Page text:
Sunday, February 7, 2016

Estoy mamao

Abrazos y amapuches

This was the text message I got from my amiga venezolana.   While I didn't know exactly what it meant, from the context I knew it was a way of saying goodbye.   It's very common for Spanish speakers to end emails or chats with things like:

Besos
Besitos
Besos y abrazos
Un abrazo
Un abrazo fuerte

But amapuche had me at a complete loss.

So what is an amapuche?



In general, an amapuche is a hug, a caress, a kiss, a display of fondness, affection or any combination of the above.  You can give amapuches to your children, your spouse, boyfriend, girlfriend, your grandmother, to anyone you care about.

Now it's time for some examples.

Te envio un amapuche fuerte 
I'm sending you a big hug

A Ramon no le gusta que su abuelita le haga amapuches enfrente de la gente
Ramon doesn't like his grandmother to be affectionate with him in front of people

Te mando amapuches miles y a la family
Sending you and your family lots of hugs

Literally the phrase above says thousands of hugs, but that would sound odd in English so I just translated it to lots.  And while amapuches doesn't always mean hugs, it seems appropriate here.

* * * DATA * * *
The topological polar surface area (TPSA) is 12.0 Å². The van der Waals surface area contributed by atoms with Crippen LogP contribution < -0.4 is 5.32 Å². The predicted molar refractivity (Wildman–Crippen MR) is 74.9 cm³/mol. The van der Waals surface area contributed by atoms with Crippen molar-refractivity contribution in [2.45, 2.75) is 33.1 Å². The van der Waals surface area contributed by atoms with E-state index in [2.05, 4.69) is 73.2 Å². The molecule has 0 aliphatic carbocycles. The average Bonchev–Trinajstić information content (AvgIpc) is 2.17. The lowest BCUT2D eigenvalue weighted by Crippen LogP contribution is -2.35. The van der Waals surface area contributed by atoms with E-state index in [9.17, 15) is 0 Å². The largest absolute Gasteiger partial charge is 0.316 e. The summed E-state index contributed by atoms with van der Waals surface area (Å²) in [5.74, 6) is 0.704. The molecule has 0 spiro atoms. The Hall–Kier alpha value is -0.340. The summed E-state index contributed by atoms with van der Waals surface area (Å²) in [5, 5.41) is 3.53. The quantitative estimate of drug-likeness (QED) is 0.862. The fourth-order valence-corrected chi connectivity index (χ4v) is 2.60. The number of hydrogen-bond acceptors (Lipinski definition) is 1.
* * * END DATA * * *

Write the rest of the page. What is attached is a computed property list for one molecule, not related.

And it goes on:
Besos, abrazos y amapuches
Kisses, hugs and lots of love

I took some liberty with my translation of that one.  Translation can be a tricky business, and that last one definitely is a little tricky.  I'm hesitant to say amapuche means "lots of love" in this case, but translating it to anything else I could think of just didn't make sense in English.  Feel free to suggest a translation in the comments.

Se ve que están recién casados porque se la pasan de amapuche en amapuche
You can see they're newlyweds because they're all lovey-dovey

Tus caricias, tú, tus abrazos, , tus amapuches, , tus besos, ..Quedo claro que eres 
Your caresses, you, your hugs, you, your affections, you, your kisses, you..Are you clear that it's you?

Mi amor te mando un amapuche para que te quite el frio
My love, I'm sending you a hug to make the cold go away

María tiene algo con Juan porque los he visto con amapuches
María has something going on with Juan because I've seen them being lovey-dovey

Some of you may have noticed that my translations weren't necessarily literal, but amapuche is one of those words that you just have to know what it means.  It can be hard to translate because in some contexts it doesn't have an exact translation.


The word amapuche makes me think of it's Mexican equivalent, apapacho.   You may want to take a look at that one too.  And as an afterthought, neither of these are terms are actually Spanish, they come from one of the indigenous languages of Mexico and Venezuela.

No hay mejor medecino como un buen apapcho

There's also the verb amapuchar.  Amapuchar means to give someone a big hug, to squeeze them really tight.  It also means to show affection.

Ella me amapuchó muy fuerte